Judge rules in favour of First Nations group over CN quarry dispute near Cache Creek | iNFOnews | Thompson-Okanagan's News Source

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Judge rules in favour of First Nations group over CN quarry dispute near Cache Creek

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A B.C. Supreme Court judge has ruled the government failed to properly consult with local First Nations groups before issuing a permit for a rock quarry near Cache Creek.

The Stk’emlupsemc Te Secwepemc Nation, known separately as the T’Kemlups and Skeetchestn bands, seek to shut down the quarry, claiming they have Aboriginal rights over the land and should have been properly consulted when a permit was re-issued by the province to CN Rail, its owner, in 2019, according to a decision posted Oct. 12, in Vancouver court.

In 2017, the company applied for a new permit per required regulations to operate the McAbee Quarry and began a two-year consultation process with the First Nations and the province. The quarry has been in operation for about 40 years and CN uses it to mine ballast and to maintain rail lines.

During the consultation process, the bands said the permit could not be approved until CN Rail entered a formal agreement with the bands addressing their cultural and environmental concerns as well as historical infringement, and wanted CN Rail to adopt a fee per car of goods passing through First Nations lands.

To counter, CN Rail offered the bands $272,000 worth of manufactures “fines” produced by the quarry annually for the next five years, as well as employment for two SSN members and a scholarship fund of $50,000 for BCIT for First Nations members.

The bands refused the offer.

“It emerged that SSN’s concerns extended well beyond activities at the Quarry,” wrote Judge Geoffrey Gomery, in his decision.

The permit was issued in 2019, after the province approved of CN Rail’s application but the First Nations bands said the province failed to “adequately and meaningfully consult with SSN (Stk’emlupsemc Te Secwepemc Nation) about the potential adverse impacts of the permit on its members’ Aboriginal rights and title, and consider possible accommodation of those impacts.”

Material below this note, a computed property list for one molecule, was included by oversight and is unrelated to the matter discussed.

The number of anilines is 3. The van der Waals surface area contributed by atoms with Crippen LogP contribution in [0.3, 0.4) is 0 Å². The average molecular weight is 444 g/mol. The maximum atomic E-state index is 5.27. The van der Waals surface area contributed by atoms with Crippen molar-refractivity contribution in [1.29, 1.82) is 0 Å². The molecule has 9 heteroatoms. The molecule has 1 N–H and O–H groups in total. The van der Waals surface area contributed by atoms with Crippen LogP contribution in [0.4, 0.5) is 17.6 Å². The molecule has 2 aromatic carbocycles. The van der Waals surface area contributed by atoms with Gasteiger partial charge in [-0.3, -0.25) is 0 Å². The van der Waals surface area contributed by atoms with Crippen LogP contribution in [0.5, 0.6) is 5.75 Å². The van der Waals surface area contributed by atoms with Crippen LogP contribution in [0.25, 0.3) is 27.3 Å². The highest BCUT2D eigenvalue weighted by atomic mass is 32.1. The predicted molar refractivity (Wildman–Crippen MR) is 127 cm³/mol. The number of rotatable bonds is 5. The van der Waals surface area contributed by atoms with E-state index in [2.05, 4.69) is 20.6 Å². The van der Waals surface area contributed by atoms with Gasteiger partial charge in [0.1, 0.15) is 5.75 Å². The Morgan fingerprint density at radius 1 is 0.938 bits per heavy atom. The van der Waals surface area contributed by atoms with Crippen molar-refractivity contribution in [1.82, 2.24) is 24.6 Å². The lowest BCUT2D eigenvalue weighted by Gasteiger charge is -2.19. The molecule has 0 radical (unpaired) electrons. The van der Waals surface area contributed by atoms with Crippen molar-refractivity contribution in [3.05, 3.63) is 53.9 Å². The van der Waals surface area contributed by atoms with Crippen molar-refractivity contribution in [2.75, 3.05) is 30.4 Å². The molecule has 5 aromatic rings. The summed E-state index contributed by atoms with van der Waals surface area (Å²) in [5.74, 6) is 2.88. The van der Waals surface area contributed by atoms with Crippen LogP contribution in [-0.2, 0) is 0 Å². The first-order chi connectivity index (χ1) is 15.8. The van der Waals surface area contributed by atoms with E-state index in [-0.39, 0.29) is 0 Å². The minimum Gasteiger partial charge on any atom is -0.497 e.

Judge Geoffrey Gomery agreed the consultation that took place “fell well short of the ideal of clear, honest, good-faith communication with a view to reconciliation.”

Although the First Nations bands asserted from the outset they would suffer many impacts from approval of the permit and raised concerns about an Aboriginal fishery close to the quarry, the province did little to follow up, he said.

The process dragged on for more than two years which “there was little in the way of direct, substantive, communication between the ministries and the First Nations group. The consultation terminated abruptly and, from SSN’s perspective, unexpectedly,” Gomery said.

But he noted SSN also bears some responsibility. “It pursued discussion of historic grievances, rather than focusing on the prospective adverse consequences of the decision at hand,” he said.

SSN directed its attention to a broad agenda with CN Rail, claiming a veto of the approval of the permit until it achieved a formal agreement with the rail company. Much of the agenda had nothing to do with the quarry and the bands failed “to bring forward evidence of adverse impacts known to it that it now places before the court,” Gomery said.

Gomery ordered the province to set aside the permit and reconsider the application and to further work with the First Nations bands but did not order the quarry to cease operations.

 


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